Note: John Crawford was the 2017 recipient of the Krause Research Fellowship in Irish Studies. John gives us an overview of his project below and his plans for next year.
I am delighted to have been awarded this year’s Krause Research Fellowship. This recognition is an honor and a privilege that underscores the sense of collegiality and support that the organization and conference have continually extended to its graduate members. My interest in the correlation between spatial representations and cultural collectivity has evolved through a number of ACIS presentations and a wealth of constructive feedback. In turn, my dissertation continues to explore how conceptualizations of Irish space, and especially its metropolitan centers, have been repeatedly reimagined and transfigured by processes of resistance and their roles in decolonizing the country. By examining the interplay between space, culture, and literary representation, I hope to develop a more nuanced critical understanding of how political nationalism has marked the Irish landscape with the memory of military revolution while simultaneously struggling to engage the population along social and cultural lines.
I would like to use the Krause award to help fund a research trip to Dublin in the fall to conduct site studies and to photograph specific spaces and places that I analyze in my project. Obvious examples would be sites linked directly to the Easter Rising and subsequent Revolution, though many of these were of course destroyed and others have changed drastically over the past century. While I begin my dissertation by considering these sites of spatial conflict in literature concurrent to the Rising, an equally important aspect of my research deals with the ways in which they have been memorialized and, thus, embedded in a changing cultural psyche.
The trip would most directly benefit my final chapter, which engages Keith Ridgway’s 1998 novel The Long Falling to explore the conflict between cultural collectivity and architectural revitalization in Dublin’s Temple Bar district. The Rising lingers like a specter throughout Ridgway’s depictions of mid-nineties-era Dublin spaces. Being able to revisit those sites with my work in mind will allow me to take a first-hand-observer’s perspective on the function of material spaces in contemporary Irish identity politics. That relationship begs for continued scrutiny, especially in light of the more recent Apollo House occupation, from which the “Rising 2016” motto emerged in social media circles, or perhaps the ongoing Boland’s Mill revitalization project, which bears similarities to the Temple Bar transformations depicted in Ridgway’s novel.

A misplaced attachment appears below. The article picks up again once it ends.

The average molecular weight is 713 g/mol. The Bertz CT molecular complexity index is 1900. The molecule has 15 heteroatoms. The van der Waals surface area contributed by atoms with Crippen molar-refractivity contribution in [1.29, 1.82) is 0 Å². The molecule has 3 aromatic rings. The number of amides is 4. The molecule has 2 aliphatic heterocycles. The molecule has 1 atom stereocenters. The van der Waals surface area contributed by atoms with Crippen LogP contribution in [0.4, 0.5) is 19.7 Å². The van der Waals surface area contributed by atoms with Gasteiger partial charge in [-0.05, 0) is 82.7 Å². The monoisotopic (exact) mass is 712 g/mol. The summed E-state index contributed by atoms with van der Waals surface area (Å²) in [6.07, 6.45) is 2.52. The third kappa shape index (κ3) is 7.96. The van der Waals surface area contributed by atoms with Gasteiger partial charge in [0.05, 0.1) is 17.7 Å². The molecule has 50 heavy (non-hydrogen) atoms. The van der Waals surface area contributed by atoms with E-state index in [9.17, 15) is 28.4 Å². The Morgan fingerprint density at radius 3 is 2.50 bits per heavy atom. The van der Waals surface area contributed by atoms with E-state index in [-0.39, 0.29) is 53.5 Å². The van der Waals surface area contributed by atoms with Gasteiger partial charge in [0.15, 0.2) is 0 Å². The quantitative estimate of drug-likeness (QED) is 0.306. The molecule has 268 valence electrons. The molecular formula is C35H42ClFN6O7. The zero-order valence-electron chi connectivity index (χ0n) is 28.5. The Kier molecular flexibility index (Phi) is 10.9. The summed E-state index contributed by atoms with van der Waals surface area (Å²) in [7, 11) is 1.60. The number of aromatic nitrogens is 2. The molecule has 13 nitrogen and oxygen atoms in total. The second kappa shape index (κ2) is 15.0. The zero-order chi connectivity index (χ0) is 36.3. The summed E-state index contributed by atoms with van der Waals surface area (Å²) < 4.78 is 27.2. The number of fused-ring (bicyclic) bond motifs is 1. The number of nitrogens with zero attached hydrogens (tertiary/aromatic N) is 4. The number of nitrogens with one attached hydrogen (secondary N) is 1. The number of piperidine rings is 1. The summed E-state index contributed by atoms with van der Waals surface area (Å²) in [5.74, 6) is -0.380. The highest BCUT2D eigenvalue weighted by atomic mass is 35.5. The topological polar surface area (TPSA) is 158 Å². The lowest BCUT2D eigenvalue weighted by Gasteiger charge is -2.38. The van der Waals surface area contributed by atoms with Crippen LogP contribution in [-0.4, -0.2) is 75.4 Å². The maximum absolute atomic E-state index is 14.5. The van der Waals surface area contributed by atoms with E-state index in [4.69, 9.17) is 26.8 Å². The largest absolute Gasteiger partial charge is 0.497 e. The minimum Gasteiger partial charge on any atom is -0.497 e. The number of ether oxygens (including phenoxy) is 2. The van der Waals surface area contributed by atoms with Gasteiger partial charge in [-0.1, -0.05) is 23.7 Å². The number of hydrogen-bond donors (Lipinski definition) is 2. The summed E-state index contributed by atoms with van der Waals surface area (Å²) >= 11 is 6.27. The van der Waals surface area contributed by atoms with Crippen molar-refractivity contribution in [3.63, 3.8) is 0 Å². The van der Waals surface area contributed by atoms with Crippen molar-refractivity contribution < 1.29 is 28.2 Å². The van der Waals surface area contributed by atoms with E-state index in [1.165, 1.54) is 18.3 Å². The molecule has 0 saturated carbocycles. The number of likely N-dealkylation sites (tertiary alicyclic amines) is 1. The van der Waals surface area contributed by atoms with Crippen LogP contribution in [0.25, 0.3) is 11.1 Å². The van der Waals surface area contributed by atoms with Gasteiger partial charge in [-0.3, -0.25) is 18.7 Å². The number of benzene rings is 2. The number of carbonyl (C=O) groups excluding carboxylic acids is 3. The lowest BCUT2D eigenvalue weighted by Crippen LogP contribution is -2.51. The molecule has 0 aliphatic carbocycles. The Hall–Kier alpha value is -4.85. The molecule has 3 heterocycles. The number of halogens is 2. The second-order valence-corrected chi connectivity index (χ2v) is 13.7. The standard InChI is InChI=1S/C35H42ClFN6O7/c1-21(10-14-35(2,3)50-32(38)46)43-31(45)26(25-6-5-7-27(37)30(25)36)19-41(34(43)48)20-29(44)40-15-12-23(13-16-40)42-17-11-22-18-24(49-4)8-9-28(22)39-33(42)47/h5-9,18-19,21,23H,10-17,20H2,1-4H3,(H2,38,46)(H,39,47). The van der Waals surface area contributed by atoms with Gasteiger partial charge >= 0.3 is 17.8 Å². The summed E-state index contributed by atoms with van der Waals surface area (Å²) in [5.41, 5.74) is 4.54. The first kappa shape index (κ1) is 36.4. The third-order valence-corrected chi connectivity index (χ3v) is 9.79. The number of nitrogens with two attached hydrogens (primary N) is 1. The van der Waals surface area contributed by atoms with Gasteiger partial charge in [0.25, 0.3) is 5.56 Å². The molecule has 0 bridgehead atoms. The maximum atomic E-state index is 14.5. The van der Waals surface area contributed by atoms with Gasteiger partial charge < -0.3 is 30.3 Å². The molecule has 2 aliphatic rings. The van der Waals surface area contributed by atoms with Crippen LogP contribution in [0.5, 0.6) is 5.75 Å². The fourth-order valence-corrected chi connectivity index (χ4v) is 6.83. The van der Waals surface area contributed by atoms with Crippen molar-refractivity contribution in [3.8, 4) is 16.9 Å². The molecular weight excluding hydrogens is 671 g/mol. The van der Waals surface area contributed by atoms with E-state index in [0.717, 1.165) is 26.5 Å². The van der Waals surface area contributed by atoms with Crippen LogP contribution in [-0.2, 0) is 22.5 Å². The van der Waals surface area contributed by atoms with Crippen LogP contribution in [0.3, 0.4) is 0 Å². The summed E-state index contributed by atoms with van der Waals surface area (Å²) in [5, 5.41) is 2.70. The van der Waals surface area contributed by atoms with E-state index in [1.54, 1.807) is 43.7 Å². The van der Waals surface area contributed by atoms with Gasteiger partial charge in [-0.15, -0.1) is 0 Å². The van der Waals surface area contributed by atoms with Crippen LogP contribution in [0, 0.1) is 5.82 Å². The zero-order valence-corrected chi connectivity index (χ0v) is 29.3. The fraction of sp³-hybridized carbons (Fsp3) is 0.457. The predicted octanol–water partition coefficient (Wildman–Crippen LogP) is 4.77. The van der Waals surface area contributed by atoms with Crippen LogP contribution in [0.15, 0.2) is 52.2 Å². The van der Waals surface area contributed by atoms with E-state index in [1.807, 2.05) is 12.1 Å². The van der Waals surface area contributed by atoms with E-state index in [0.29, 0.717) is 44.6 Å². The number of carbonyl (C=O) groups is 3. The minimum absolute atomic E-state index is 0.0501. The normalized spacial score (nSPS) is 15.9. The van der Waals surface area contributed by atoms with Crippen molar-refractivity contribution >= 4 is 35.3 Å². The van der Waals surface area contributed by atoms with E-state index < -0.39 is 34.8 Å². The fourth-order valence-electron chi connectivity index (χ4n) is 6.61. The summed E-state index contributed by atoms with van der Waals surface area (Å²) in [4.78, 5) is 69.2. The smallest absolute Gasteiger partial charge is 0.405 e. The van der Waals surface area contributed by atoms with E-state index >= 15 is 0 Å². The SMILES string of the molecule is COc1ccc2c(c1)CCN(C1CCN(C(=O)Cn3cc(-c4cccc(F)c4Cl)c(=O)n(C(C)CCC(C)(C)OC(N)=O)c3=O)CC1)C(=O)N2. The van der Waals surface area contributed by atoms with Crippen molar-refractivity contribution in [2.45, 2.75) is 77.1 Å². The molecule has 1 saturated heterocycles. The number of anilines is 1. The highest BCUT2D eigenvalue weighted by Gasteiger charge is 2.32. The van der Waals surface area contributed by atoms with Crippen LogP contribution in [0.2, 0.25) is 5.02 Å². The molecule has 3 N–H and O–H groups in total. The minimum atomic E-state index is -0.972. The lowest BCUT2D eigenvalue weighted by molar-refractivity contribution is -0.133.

Ultimately, I want to think more closely about how military revolution continues to inform and complicate contemporary social change in Ireland, especially in regards to the role of under-represented communities in the broader and more tenuous notion of national collectivity. The Krause Fellowship will help make this trip possible, and I thank the ACIS and this year’s judges for their kind consideration of my work.
I owe an extra debt of gratitude to Ed Madden, Joe Kelly, and Marguerite Quintelli-Neary, who have supported my work tirelessly and eagerly, and to Bob Lowery, who was kind enough to offer information about David Krause’s critical legacy in Irish studies.